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If someone handed you a survey asking what you could share with others in your neighborhood, what would you say? Now is your chance to show off your green thumb and urban farming skills. This is your art. Or maybe you have nunchuck skils, bowhunting skills, or computer hacking skills. Okay forget the last one. You know what you have that nobody else does. Get out there and share it.
“I believe in the idea that we are all artists, we just have different modes of expression, whether we realize it or not. Creating a piece of art can often feel like putting a piece of yourself out in the world and there is much uncertainty surrounding it, but the more one becomes comfortable with that uncertainty through repetition, the future becomes filled with many more choices than one could have thought possible.”
This is Amie Sell. She works as a project assistant to designers and architects where she’s able to contribute her visionary art-thinking abilities and often gets “very lucky to be connected to some amazing teams”. Check out one project, a floating greenhouse, called The Looper.
“Individually we can come up with good ideas, but groups with diverse visions and skills are where the best designs are born,” she said. “In school we learn about individual artists or historical figures that did everything on their own, but when you peel back the surface, there almost always teams, collaborators and instigators that drive the creation.”
Amie stays committed to the path of an artist because it provides her the freedom to explore ideas and foster collaboration with other artists.
There's a Chicago architecture firm's lobby, which is modeled after the ideal white cube gallery, that needed fresh perspective and Amie was asked to be a curator for the space. Through the rotating showings of work, Amie's goals are to bring inspiration from local artists and coax people into feeling comfortable with their art.
When asked how we can bridge art and science as they relate to society, Sell gives us this exchange:
Sell: Curiosity and truth-seeking are the common threads that run through art and science. When Watson & Crick envisioned the double helix shape of DNA, it took outside the box thinking to visualize this for humanity to understand the concept. The linearity of the scientific method and the waves of imagination riff off of each other to create understanding.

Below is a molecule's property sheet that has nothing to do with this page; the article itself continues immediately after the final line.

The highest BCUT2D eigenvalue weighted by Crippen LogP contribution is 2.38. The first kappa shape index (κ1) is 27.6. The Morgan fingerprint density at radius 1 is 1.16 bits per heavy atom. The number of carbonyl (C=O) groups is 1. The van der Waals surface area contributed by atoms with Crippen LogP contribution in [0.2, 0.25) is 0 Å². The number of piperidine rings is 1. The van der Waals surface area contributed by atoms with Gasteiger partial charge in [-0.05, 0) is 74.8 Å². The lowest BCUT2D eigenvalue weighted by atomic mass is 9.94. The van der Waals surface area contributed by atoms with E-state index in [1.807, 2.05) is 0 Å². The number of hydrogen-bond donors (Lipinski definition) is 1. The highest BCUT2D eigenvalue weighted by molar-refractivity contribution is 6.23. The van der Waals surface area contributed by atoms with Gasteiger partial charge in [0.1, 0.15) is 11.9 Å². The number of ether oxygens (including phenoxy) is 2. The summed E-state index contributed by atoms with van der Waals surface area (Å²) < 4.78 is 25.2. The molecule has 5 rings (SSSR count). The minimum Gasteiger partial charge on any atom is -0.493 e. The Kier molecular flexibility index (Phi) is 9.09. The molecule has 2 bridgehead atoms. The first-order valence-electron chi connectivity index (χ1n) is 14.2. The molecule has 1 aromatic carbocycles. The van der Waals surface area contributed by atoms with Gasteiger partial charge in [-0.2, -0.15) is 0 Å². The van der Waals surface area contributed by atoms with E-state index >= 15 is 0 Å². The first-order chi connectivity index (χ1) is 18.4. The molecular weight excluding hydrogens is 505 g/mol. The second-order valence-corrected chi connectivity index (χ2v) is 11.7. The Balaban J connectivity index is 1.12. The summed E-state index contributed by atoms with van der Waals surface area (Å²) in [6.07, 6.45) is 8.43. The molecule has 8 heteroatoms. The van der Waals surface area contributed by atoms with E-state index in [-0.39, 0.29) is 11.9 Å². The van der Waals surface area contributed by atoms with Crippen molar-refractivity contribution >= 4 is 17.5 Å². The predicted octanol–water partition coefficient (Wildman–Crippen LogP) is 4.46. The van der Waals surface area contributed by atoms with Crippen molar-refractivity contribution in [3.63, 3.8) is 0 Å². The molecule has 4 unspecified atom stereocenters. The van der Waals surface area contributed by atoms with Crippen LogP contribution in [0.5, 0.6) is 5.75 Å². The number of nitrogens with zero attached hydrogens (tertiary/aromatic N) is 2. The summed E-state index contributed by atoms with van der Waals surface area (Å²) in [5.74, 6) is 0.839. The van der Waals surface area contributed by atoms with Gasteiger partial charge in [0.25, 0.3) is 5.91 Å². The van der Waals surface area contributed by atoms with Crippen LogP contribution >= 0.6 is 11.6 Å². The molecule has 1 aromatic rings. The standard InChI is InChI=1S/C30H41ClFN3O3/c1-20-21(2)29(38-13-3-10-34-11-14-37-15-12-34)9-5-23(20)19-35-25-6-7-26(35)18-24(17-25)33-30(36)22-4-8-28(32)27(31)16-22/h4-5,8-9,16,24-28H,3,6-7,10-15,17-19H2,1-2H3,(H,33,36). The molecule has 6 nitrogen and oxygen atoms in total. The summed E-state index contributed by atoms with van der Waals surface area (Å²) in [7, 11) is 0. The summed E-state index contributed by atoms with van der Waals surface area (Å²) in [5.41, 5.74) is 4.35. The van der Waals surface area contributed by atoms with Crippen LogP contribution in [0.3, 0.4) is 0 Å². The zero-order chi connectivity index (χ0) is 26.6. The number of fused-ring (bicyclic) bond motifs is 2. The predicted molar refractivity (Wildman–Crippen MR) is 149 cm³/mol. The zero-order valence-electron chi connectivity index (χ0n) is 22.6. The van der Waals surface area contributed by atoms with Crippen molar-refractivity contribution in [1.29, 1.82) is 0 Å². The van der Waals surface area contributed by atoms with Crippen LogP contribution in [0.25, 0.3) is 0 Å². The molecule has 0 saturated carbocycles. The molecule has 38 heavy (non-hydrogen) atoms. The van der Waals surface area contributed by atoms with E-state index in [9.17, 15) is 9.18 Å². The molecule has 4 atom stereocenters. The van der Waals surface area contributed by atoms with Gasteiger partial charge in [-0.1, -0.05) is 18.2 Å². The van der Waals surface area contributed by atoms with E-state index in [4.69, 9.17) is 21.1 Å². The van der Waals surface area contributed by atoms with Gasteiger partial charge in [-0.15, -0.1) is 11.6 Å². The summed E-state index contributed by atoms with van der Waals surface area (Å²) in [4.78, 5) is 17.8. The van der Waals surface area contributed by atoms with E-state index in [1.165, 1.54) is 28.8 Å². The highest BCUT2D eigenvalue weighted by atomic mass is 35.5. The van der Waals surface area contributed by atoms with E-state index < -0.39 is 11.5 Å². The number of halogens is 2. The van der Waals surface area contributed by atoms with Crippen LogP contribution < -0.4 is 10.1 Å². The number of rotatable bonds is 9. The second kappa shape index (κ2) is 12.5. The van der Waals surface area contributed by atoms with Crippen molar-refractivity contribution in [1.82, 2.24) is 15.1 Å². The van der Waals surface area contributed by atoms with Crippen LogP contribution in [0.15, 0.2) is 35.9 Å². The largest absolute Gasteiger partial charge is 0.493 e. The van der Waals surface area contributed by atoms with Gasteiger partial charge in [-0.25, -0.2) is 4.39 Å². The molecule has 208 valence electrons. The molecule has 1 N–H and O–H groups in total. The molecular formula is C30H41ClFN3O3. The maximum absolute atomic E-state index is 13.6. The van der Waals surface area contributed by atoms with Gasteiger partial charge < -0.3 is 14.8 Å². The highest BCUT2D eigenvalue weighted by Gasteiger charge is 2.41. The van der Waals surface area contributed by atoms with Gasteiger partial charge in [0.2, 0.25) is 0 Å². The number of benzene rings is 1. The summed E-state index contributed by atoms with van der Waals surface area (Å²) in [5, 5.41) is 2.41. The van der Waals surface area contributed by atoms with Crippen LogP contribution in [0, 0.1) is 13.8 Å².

CHIRP: How've you been able to express this understanding in your own work?
Sell: It started with the internal struggle of what these terms meant to me in context to a personal relationship. Then it began to materialize in a very methodical way of visiting every house that I lived in and capturing a picture of it – 25 or 26 at the time. Visiting each house caused my mind to move through them spatially and then to draw the floor plans and models of the spaces. The drawing and model making turned out to be very tedious and the lines between accurate model and distorted memory became blurred and, well lonely. I then started to explore the term in context to my community in the face of mass evictions and gentrification by actively studying the concept from social science and anthropological perspectives to broaden the context from my ‘self’. It has blown open my life in ways that I could have never imagined. Many collaborations and two installations, Home Sweet Home and Warm Memory were born out of this shift.
When looking towards our future, Sell says art and design shape everything in our human world, but the way it is valued is distorted by our economic system that relies on constant growth, mass production and efficiencies that create profit for few. What can we do better to locally and globally connect with each other? The answer is to change our value systems and powers that seek to oppress and destroy. Art and collaboration is a major part of the (r)evolution strategy.
“Working with young people gives me hope that a better world is actually possible,” Sell said. “I’ve seen art change the trajectory of many people’s lives on different levels. It opens doors to conceptual thinking that is lacking in our contemporary school environments and has the power to decontextualize traditional cultural constructs that repress personal expression.”
Are you feeling inspired yet? Here’s some final words of wisdom from Amie, and for more on her work, please visit www.amiesell.com
“Art is powerful, use it wisely and when art becomes business, be careful who you choose to accept money from and how they value you. They could be using you as a tool to push their agenda that could have unforeseeable negative impacts on your community, our Chicago community. Investigate who sits on the boards of art organizations. Do they align with your values? Also, if you move into a new neighborhood, do not start your own isolated art practice, gallery or collective. Get out and meet others that are already there building community through art. Artists are everywhere, creating everywhere - they just don’t always look like you.”
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